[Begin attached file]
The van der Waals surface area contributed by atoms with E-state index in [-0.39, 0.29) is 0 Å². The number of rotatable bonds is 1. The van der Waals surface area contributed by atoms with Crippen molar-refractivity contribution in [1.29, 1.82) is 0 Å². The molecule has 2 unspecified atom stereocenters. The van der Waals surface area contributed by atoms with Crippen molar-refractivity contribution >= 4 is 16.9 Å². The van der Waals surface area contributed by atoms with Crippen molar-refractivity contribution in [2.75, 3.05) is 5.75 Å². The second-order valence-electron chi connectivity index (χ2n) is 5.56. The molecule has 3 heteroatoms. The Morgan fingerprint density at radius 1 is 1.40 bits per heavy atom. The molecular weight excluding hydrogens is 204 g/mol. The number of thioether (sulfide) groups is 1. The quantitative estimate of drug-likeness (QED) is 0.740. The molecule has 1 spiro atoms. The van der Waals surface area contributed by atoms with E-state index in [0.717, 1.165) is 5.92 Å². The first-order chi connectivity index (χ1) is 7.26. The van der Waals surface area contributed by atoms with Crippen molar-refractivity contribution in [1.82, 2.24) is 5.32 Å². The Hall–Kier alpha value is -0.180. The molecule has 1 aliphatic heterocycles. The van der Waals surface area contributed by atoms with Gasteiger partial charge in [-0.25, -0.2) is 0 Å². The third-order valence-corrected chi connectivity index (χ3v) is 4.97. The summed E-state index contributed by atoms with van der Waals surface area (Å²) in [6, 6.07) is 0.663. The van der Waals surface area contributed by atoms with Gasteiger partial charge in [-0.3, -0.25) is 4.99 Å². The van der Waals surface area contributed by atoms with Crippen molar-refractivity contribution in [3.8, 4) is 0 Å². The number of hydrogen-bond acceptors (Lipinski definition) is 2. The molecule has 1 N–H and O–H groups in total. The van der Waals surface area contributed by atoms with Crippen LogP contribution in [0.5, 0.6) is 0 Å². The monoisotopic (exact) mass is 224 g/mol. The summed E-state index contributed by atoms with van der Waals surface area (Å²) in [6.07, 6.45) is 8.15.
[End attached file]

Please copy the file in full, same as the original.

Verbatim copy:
The van der Waals surface area contributed by atoms with E-state index in [-0.39, 0.29) is 0 Å². The number of rotatable bonds is 1. The van der Waals surface area contributed by atoms with Crippen molar-refractivity contribution in [1.29, 1.82) is 0 Å². The molecule has 2 unspecified atom stereocenters. The van der Waals surface area contributed by atoms with Crippen molar-refractivity contribution >= 4 is 16.9 Å². The van der Waals surface area contributed by atoms with Crippen molar-refractivity contribution in [2.75, 3.05) is 5.75 Å². The second-order valence-electron chi connectivity index (χ2n) is 5.56. The molecule has 3 heteroatoms. The Morgan fingerprint density at radius 1 is 1.40 bits per heavy atom. The molecular weight excluding hydrogens is 204 g/mol. The number of thioether (sulfide) groups is 1. The quantitative estimate of drug-likeness (QED) is 0.740. The molecule has 1 spiro atoms. The van der Waals surface area contributed by atoms with E-state index in [0.717, 1.165) is 5.92 Å². The first-order chi connectivity index (χ1) is 7.26. The van der Waals surface area contributed by atoms with Crippen molar-refractivity contribution in [1.82, 2.24) is 5.32 Å². The Hall–Kier alpha value is -0.180. The molecule has 1 aliphatic heterocycles. The van der Waals surface area contributed by atoms with Gasteiger partial charge in [-0.25, -0.2) is 0 Å². The third-order valence-corrected chi connectivity index (χ3v) is 4.97. The summed E-state index contributed by atoms with van der Waals surface area (Å²) in [6, 6.07) is 0.663. The van der Waals surface area contributed by atoms with Gasteiger partial charge in [-0.3, -0.25) is 4.99 Å². The van der Waals surface area contributed by atoms with Crippen molar-refractivity contribution in [3.8, 4) is 0 Å². The number of hydrogen-bond acceptors (Lipinski definition) is 2. The molecule has 1 N–H and O–H groups in total. The van der Waals surface area contributed by atoms with Crippen LogP contribution in [0.5, 0.6) is 0 Å². The monoisotopic (exact) mass is 224 g/mol. The summed E-state index contributed by atoms with van der Waals surface area (Å²) in [6.07, 6.45) is 8.15.